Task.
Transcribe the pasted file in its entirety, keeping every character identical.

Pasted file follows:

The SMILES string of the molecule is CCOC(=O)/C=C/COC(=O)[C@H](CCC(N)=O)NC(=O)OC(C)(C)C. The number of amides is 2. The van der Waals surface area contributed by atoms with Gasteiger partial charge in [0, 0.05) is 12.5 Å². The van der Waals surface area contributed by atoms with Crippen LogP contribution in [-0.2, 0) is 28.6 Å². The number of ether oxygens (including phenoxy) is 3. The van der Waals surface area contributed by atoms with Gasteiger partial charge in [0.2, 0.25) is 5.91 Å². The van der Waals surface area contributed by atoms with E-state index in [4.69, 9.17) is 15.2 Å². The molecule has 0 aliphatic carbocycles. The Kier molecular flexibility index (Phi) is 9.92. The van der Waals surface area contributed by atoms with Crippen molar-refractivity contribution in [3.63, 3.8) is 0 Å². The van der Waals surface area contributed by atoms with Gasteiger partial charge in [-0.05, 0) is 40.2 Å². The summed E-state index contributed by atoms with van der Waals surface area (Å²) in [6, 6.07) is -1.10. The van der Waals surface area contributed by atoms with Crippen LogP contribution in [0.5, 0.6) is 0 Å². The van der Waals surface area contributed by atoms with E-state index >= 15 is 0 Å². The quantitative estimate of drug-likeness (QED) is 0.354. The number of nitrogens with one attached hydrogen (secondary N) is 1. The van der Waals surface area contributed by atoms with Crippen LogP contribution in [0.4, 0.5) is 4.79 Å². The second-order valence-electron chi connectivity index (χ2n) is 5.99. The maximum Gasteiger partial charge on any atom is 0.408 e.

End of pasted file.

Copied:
The SMILES string of the molecule is CCOC(=O)/C=C/COC(=O)[C@H](CCC(N)=O)NC(=O)OC(C)(C)C. The number of amides is 2. The van der Waals surface area contributed by atoms with Gasteiger partial charge in [0, 0.05) is 12.5 Å². The van der Waals surface area contributed by atoms with Crippen LogP contribution in [-0.2, 0) is 28.6 Å². The number of ether oxygens (including phenoxy) is 3. The van der Waals surface area contributed by atoms with Gasteiger partial charge in [0.2, 0.25) is 5.91 Å². The van der Waals surface area contributed by atoms with E-state index in [4.69, 9.17) is 15.2 Å². The molecule has 0 aliphatic carbocycles. The Kier molecular flexibility index (Phi) is 9.92. The van der Waals surface area contributed by atoms with Crippen molar-refractivity contribution in [3.63, 3.8) is 0 Å². The van der Waals surface area contributed by atoms with Gasteiger partial charge in [-0.05, 0) is 40.2 Å². The summed E-state index contributed by atoms with van der Waals surface area (Å²) in [6, 6.07) is -1.10. The van der Waals surface area contributed by atoms with Crippen LogP contribution in [0.5, 0.6) is 0 Å². The van der Waals surface area contributed by atoms with E-state index >= 15 is 0 Å². The quantitative estimate of drug-likeness (QED) is 0.354. The number of nitrogens with one attached hydrogen (secondary N) is 1. The van der Waals surface area contributed by atoms with Crippen LogP contribution in [0.4, 0.5) is 4.79 Å². The second-order valence-electron chi connectivity index (χ2n) is 5.99. The maximum Gasteiger partial charge on any atom is 0.408 e.